Background: Persistent acute respiratory distress syndrome (ARDS) is characterized by excessive fibroproliferation, ongoing inflammation, prolonged mechanical ventilation, and a substantial risk of death. Because previous reports suggested that corticosteroids may improve survival, we performed a multicenter, randomized controlled trial of corticosteroids in patients with persistent ARDS.
Methods: We randomly assigned 180 patients with ARDS of at least seven days' duration to receive either methylprednisolone or placebo in a double-blind fashion. The primary end point was mortality at 60 days. Secondary end points included the number of ventilator-free days and organ-failure-free days, biochemical markers of inflammation and fibroproliferation, and infectious complications.
Results: At 60 days, the hospital mortality rate was 28.6 percent in the placebo group (95 percent confidence interval, 20.3 to 38.6 percent) and 29.2 percent in the methylprednisolone group (95 percent confidence interval, 20.8 to 39.4 percent; P=1.0); at 180 days, the rates were 31.9 percent (95 percent confidence interval, 23.2 to 42.0 percent) and 31.5 percent (95 percent confidence interval, 22.8 to 41.7 percent; P=1.0), respectively. Methylprednisolone was associated with significantly increased 60- and 180-day mortality rates among patients enrolled at least 14 days after the onset of ARDS. Methylprednisolone increased the number of ventilator-free and shock-free days during the first 28 days in association with an improvement in oxygenation, respiratory-system compliance, and blood pressure with fewer days of vasopressor therapy. As compared with placebo, methylprednisolone did not increase the rate of infectious complications but was associated with a higher rate of neuromuscular weakness.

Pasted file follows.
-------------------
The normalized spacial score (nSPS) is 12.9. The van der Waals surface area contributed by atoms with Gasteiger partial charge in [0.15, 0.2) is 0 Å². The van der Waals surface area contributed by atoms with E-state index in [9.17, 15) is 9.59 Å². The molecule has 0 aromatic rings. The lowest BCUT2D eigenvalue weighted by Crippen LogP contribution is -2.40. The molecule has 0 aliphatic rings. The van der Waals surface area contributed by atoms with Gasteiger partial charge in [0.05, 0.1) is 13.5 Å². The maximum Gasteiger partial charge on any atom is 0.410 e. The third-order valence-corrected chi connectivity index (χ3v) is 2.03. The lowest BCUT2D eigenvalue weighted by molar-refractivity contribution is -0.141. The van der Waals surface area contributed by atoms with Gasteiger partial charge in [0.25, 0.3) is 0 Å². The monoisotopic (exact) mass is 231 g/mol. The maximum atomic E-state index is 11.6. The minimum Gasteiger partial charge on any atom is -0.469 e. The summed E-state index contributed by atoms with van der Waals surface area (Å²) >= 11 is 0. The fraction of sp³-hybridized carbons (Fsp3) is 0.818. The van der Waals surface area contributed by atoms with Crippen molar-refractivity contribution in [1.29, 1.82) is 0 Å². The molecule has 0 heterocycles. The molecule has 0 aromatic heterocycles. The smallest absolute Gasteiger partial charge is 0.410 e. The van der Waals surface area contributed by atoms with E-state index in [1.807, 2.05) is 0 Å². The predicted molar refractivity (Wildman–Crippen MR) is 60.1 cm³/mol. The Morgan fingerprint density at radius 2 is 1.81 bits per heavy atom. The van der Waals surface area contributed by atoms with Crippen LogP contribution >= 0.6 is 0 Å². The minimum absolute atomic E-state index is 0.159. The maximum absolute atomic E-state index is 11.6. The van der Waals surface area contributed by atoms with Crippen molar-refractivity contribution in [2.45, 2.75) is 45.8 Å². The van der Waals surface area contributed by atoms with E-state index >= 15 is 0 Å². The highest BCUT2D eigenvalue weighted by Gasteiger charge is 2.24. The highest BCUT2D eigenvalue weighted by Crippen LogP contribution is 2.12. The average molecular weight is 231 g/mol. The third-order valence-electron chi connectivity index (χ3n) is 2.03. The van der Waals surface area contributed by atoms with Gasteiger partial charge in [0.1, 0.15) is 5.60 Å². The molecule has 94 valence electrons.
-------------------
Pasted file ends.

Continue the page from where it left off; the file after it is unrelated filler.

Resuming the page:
Conclusions: These results do not support the routine use of methylprednisolone for persistent ARDS despite the improvement in cardiopulmonary physiology. In addition, starting methylprednisolone therapy more than two weeks after the onset of ARDS may increase the risk of death. (ClinicalTrials.gov number, NCT00295269.).
Copyright 2006 Massachusetts Medical Society.